When most people think "hula," they imagine small-waisted women in cellophane grass-skirts and coconut bras, swaying their hips in a highly sexualized fashion to entice fat, pasty tourists from Kansas to abandon their khaki shorts, floral-print shirts and hideous sandals, and follow them gleefully into hedonistic, Hawaiian sin.
Nothing could be further from the truth. Before tourists and the written language, hula was the way through which the Hawaiian people's histories, stories and spirituality were conveyed and celebrated. Slack Key guitar master Keola Beamer and his wife, hula dancer and teacher Moanalani Beamer, will offer "a window into Hawaiian folklore" with a performance at 8 p.m. Friday, Sept. 17 at the Berger Performing Arts Center. The performance will combine mele (song), hula (dance) and oli (chant), art forms in which the families of both Keola and Moanalani have a long, long history.
Keola Beamer's family traces their roots to 15th-ccentury Hawaii--his great-grandmother, Helen Desha Beamer, was a celebrated and prolific singer-songwriter, whose compositions often came to her in dreams; his mother, Winona Kapuailohia Beamer, is a noted chanter, composer and author, who has spent a lifetime researching and teaching "Hawaiiana," a term she reportedly coined. All that history made Keola Beamer willing and able to combat what he called "a shallow stereotype (of Hawaiians), often demeaning to the native culture."
Though a child of the rock 'n' roll era, Beamer was one of the first Hawaiian recording artists to integrate Hawaiian chants and instruments into his music--instruments such as the tiny gourd whistle and nose flute. His CD Honolulu City Lights has sold more copies than any other album in the history of Hawaiian music, and since the mid-'90s, all of his releases have reached the top of the Billboard World Music Chart. He's won numerous Hoku awards (the equivalent of a Grammy), has appeared on both Sesame Street and the Today Show, and--you're probably expecting this--has a fondness for haikus about Spam. ("And who dares mock Spam?/You? You? You are not worthy/of one rich pink fleck.")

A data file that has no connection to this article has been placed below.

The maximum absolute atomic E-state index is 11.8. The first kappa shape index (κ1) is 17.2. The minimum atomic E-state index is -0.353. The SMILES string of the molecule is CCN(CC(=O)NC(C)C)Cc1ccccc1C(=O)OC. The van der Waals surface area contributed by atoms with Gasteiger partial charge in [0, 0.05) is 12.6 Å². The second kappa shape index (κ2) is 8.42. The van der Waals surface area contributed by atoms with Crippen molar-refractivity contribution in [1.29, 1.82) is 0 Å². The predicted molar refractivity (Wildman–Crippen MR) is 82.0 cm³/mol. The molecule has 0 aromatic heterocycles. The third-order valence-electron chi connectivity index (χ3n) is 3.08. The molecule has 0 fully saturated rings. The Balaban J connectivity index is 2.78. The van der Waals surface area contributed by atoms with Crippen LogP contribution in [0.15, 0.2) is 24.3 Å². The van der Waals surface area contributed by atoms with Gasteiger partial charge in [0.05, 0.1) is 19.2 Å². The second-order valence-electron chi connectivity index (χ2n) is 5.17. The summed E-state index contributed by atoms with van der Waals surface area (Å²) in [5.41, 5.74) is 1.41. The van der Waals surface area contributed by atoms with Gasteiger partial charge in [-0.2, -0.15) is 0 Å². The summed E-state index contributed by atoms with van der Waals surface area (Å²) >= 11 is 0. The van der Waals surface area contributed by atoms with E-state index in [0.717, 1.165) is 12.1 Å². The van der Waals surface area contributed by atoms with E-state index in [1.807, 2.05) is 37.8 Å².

It doesn't stop there. The man with a tendency to write letters to the Big Island mayor (while posing as a skate-boarding, ferret-owning kid who wants to change the name of the city of Hilo to Gi-lo) also offers this priceless collection of handy Hawaiian phrases for use while traveling, staying in hotels and eating out: "Kahaha ko'u na'au I ke åano o ka mea åai ma kei mokulele" (I am filled with admiration for my in-flight meal); "He lumi maika'I keia e ku pololei ana I ke kanaka peke" (This is a wonderful room for a dwarf); "He kanapapiki mahalo åole keia mea inu Merlot ia'u" (This Merlot is an ungrateful bitch).
Humor aside, both Beamers take the preservation of their art forms seriously; like most of the music, dance and language of native people all over the world, there was a time during which white missionaries tried to take it away from them. Hula, for example, was deemed "noisy" and "heathenish" by Christian missionaries who arrived in Hawaii in 1820, and with the support of high-ranking chiefs who had been converted, they managed to get it banned.
Hula continued to be taught and practiced secretly throughout the 19th century, and with the 1874-1897 reign of King David Kalkaua (also spelled Kalakaua), it was brought back to the royal court. "Hula," he reportedly said, "is the language of the heart and therefore the heartbeat of the Hawaiian people." Kalkaua gathered experts in traditional Hawaiian arts and encouraged them to practice publicly again, despite the objections of Christianized Hawaiians and non-Hawaiians. It was during this time, according to the International Encyclopedia of Dance, that hula practitioners merged poetry, chanted vocal performance, dance movements and costumes into a new form, called hula ku'i, which translates into "to combine old and new." Concessions were made to the tourist industry in the 1930s and '40s (English-language lyrics, sex appeal through emphasized hip movements, the removal of hula from its former religious context), but a resurgent interest in the pre-ku'i form of hula showed up in the early 1970s, and many forms of hula are alive and well today.
The term hula refers to movement and gestures, but hula cannot be performed without mele (poetry)--a record of cultural information that contains prayers, love songs, songs that praise the land and name chants--and percussive instruments such as the 'uli'uli (feather-decorated gourd rattle), pu'ili (split bamboo rattle), 'ili'ili (waterworn stone pebbles, two in each hand) and kala'aj (sticks). If you're looking for an expert in all of these forms, look no farther than Moanalani Beamer, who began her hula training at the age of four with Kuma Hula (hula master) Johnny Hokaona. She made her professional debut at fancy hotels and resorts on the island of Maui, but is committed to sharing her knowledge of Hawaiian culture with the rest of the world, and now travels regularly to Europe, Japan and the United States performing with her husband and teaching hula workshops.
Tucsonans who want to learn hula will get one chance only: At 10 a.m. Saturday, Sept. 18, Moanalani will teach a two-hour beginning- and intermediate-level workshop in Kahiko and Auwana hula at The Muse (516 N. Fifth Ave.); call 891-6555 for workshop information.
For tickets to the Beamers' performance at the Berger Performing Arts Center ($19-$23), call 297-9133.